Fixed-point lemma. Let be an -formula. Then there exists an -sentence such that
Proof. Let be a variable and define a function as whenever for an -formula , and otherwise.
By the above-mentioned results, this function is recursive and hence also representable in , meaning that we get an -formula such that for any -formula we get that
just by definition of representability (where we identify with its graph). We may assume that and , so that we wind up with
for every . Define now and note that only has free. Our desired formula is then
Note here that says “if is the Gödel number of the sentence ‘ is true of itself’ then is true of “. But since also says that “ is true of itself”, what is really saying is that holds of ! Now, putting together (1) and (2) we get that
It remains to show that actually works, which is shown in the following technical claim.
Proof of claim. :
This finishes the proof of the fixed-point lemma. QED
Using the lemma, we can now prove the (first) incompleteness theorem.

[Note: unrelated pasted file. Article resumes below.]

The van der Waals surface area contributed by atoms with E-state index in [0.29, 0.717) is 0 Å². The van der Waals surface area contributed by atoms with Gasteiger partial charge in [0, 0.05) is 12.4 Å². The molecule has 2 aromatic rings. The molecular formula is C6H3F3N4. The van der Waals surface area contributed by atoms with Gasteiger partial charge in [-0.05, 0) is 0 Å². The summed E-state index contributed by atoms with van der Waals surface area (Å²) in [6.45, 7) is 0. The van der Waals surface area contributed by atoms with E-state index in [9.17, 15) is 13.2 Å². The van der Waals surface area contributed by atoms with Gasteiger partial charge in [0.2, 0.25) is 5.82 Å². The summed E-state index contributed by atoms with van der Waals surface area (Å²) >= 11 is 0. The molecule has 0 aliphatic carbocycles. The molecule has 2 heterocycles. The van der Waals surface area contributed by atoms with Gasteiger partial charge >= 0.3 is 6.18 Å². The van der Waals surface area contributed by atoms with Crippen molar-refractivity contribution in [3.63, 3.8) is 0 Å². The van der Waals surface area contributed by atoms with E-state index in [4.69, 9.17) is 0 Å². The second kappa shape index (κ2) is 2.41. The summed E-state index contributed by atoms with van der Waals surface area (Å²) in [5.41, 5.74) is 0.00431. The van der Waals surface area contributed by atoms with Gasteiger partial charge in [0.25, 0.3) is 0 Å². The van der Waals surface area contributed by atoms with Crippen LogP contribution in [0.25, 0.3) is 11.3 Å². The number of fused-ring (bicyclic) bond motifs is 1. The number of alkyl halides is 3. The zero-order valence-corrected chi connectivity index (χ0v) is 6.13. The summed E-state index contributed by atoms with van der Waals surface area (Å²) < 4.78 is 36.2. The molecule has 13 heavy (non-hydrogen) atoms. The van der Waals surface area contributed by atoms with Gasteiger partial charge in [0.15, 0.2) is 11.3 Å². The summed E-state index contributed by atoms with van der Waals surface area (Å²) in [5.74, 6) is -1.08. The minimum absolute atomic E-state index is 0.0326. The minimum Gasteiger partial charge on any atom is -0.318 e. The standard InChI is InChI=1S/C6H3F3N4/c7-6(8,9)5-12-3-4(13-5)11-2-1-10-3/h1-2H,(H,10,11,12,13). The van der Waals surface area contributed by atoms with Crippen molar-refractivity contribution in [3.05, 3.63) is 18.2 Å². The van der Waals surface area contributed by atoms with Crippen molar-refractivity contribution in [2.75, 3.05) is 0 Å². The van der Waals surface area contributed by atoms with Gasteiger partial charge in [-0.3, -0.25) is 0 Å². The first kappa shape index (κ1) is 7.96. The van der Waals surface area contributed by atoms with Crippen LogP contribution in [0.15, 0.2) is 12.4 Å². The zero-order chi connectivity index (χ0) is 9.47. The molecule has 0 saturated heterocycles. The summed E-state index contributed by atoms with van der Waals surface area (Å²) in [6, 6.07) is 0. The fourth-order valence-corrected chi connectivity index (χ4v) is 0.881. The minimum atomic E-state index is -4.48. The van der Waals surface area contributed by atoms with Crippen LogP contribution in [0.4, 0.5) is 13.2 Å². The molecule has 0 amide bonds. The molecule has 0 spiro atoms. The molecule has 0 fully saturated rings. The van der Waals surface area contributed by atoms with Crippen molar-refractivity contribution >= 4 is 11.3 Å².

Proof of the first incompleteness theorem. Recall that we have a recursive relation , where expresses the fact that encodes a proof from of an -formula , and encodes . This is then also representable in , so we get an -formula representing it in . Define then
intuitively meaning “ is provable”. More precisely, implies that , by definition of representability. The fixed-point lemma grants us an -sentence such that
i.e. says that “I am not provable from “. Now, if then by the above, but we also get that by (1), contradicting the consistency of .
Next, assuming we get that by (1). Using the consistency of we get an -model . By definition of it holds that for some . The soundness theorem then implies that and representability then yields that for some deduction of from . This means that , contradicting the consistency of again. QED
Aaaand that finishes this (quite long) post. Hope this is useful to some of you!